Stepping away from the pandemic itself, I was fascinated by how higher education responded. All of the analyses and explorations I was doing showed me a complex struggle, a myriad of institutional and personal stories. The story that colleges and universities were brittle, unchanging temples got a little more complicated in 2020, and that’s something I find inspiring.
One part of that transformation involved responses to the year’s “great awokening” over antiblack racism. I saw this throughout higher education, first in the US and then in other nations. I saw it in my classes and with the students. It was clear in the Georgetown Big Rethink project. My summer gaming seminar was wracked by George Floyd’s killing and electrified by the popular mobilization.
I did not say much about this. I felt that I had little to contribute. Instead I tried to give platforms to others, especially black folks, and to do what I could to help my students think about race and racism. I read and thought. Our son got us out of the house to march:
Students: I taught more in 2020 than I have since 2000. Four classes this year, and dozens of splendid students. I love teaching. I love these seminars and invented a whole new one from scratch this year. It was my spring ed tech class that transitioned from being in person, deep in Georgetown’s Carbarn, to being wholly online. An appropriate class for that process, no? I keep saying this: the students are a perpetual delight and inspiration. So are my LDT colleagues.
2020… at times it felt like my life was consumed in the grand fiery ideas of the year, the pandemic, racism, what was happening to academia, and the reverberations and implications of these. At other times I felt like I was doing the year the wrong way.
For example, I switched my eating habits over to veganism, starting gradually last December, then fully by spring. Yes, when the good advice was to welcome eating comfort food and making dishes one loved, I chucked all of that to figure out what to do with garbanzo beans and why there were so many kinds of lentils. I loved eating and making food, and it took months to stop thinking of a plant-based diet as something other than medicinal or experimental. I’m still not there yet.
But I lost nearly 50 pounds. My body feels better. I’ve learned an awful lot in terms of what to eat and how to prepare it. I just prepared a kind of mega-menu of what I now know how to cook and was shocked to see thirty items listed. I haven’t become a vegan apologist or evangelical yet, but am happy to talk about the experience. It seems like it was the right thing to do. (Let me know if you’d like to hear more. I might do something additional with this story.)
Another example: some told us to step back during a crisis, to ratchet down our expectations for what could be accomplished during an asterisk of a year. Nah, said I, apparently, and overdid it instead. I followed the old Soviet shockworker (уда́рник) model, it seems, of urging oneself on to every greater workloads for the greater good. Was this the right thing to do? Perhaps?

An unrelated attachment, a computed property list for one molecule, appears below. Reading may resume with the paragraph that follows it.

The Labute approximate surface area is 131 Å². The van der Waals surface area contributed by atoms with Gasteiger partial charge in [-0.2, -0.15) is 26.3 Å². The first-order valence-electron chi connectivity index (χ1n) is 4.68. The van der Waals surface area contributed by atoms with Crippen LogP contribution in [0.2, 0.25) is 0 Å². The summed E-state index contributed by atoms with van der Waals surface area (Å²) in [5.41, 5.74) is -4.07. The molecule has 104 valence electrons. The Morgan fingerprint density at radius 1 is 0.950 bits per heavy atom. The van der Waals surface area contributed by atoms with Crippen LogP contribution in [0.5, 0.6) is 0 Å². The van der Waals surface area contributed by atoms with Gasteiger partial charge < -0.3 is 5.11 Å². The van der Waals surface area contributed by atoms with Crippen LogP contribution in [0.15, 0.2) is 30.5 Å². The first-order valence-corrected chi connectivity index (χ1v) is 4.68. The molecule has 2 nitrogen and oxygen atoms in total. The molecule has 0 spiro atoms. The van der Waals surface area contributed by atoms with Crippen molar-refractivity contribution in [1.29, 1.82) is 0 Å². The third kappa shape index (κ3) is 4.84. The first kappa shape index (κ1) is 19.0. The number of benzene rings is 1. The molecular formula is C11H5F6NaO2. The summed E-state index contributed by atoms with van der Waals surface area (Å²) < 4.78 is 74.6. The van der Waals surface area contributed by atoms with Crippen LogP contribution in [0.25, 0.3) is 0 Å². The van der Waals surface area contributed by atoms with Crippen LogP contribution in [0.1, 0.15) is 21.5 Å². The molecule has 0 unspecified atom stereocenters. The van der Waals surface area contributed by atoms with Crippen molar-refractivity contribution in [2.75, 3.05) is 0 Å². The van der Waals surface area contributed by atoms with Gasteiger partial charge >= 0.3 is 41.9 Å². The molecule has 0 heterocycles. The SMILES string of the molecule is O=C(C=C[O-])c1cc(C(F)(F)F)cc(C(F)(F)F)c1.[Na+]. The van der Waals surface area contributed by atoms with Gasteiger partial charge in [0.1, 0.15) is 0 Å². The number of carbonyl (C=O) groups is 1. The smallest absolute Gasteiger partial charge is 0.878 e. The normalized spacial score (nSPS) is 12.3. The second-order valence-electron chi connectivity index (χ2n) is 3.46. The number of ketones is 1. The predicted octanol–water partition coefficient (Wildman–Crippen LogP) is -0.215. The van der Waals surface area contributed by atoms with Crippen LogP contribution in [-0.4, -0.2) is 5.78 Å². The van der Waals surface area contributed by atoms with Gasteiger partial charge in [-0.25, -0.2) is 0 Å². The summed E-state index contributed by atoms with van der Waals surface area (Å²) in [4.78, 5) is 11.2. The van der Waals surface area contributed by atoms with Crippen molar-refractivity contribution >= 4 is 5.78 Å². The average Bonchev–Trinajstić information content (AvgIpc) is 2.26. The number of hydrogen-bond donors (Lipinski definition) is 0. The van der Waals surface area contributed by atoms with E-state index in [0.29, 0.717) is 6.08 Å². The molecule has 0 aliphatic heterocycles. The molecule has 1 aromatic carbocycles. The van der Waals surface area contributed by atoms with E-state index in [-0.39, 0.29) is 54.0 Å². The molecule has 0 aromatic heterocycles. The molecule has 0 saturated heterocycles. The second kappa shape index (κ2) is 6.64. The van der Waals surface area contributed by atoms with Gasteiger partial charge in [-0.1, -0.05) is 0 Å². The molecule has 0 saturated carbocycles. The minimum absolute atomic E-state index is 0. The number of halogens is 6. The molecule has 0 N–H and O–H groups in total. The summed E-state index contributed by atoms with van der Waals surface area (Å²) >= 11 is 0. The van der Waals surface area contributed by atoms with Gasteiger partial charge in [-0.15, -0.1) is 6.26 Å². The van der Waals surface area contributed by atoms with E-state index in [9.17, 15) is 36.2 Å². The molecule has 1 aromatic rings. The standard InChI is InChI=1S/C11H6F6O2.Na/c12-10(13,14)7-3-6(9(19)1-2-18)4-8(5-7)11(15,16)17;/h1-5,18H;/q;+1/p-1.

Recognitions actually came in. I was interviewed by a range of media outlets, perhaps most visibly the Wall Street Journal, who did a fantastic job with video. Academia Next won an award from the futures community. I won another award from an organization I greatly admire. This wasn’t just from my 2020 work, of course, but the year seemed to bring attention to my career – which is outrageously humbling.
And now it’s very late. My eyelids keep malfunctioning, shutting down over my eyes to blot out the laptop. My wife is asleep, because she has to hit the contact tracing headquarters (all socially distanced, tested, and vaccinated, of course) first thing in the morning. I am so proud of her doing this crucial work, right in the teeth of the crisis. Meanwhile, the cats are taking turns sitting on me, staring at me in order to remind me of my obvious duties to their species.
I don’t know if this post made sense or adds anything to what you know and see, dear readers. I try to cudgel my brains into finding an overarching idea or several inspirations from the personal experience of 2020, and the results don’t fully satisfy.
One is that we saw a series of screwups, snafus, heinous acts, and outright crimes as humanity grappled with the pandemic and with racism. “The history of 2020 should be written in crayon,” muttered a character in Death to 2020, and I see that. I’ve said before that I’m sure we’ll actually remember this year very much. We suppressed the 1918 pandemic quite thoroughly, and the national if not global shudder of horror and release greeting 2020’s end makes me think of a species-wide drive to move on. But I hope we think hard about the screwups, snafus, heinous acts, and outright crimes. I hope we learn from them. I hope we improve thereby.
Another is that we saw resilience. Lots of resilience, vast libraries of examples of resilience. I don’t mean that in that corporate buzzword sense. What I’m thinking of instead is human beings being confronted with something they didn’t want to see, exercising their imaginations, trying out actions, and then learning from what transpired. I saw that at scale: in institutions, in cities, in cultures. But I also saw that with individual people. My students working at the syllabus, while trying to move house during a pandemic, or deciding if they should risk infection by going to a protest. Student athletes grappling with changes made to the crucial few years of their higher ed career. People inventing new ways of teaching, new technologies, new practices.
And I think of my family, hunkered down and living in history. How they put up with my long hours and strange dishes. How they learned and worked hard all year, each of them. How they made stuff, from videos to comics to costumes. How they grew and thought and told stories and looked to the future.
That’s enough for now. I told you I was awkward at this, and the cats are most insistent that I get to bed where I belong before the year becomes 2021. Thank you for reading this far. Be safe, each of you. Best wishes for the new year upon us all.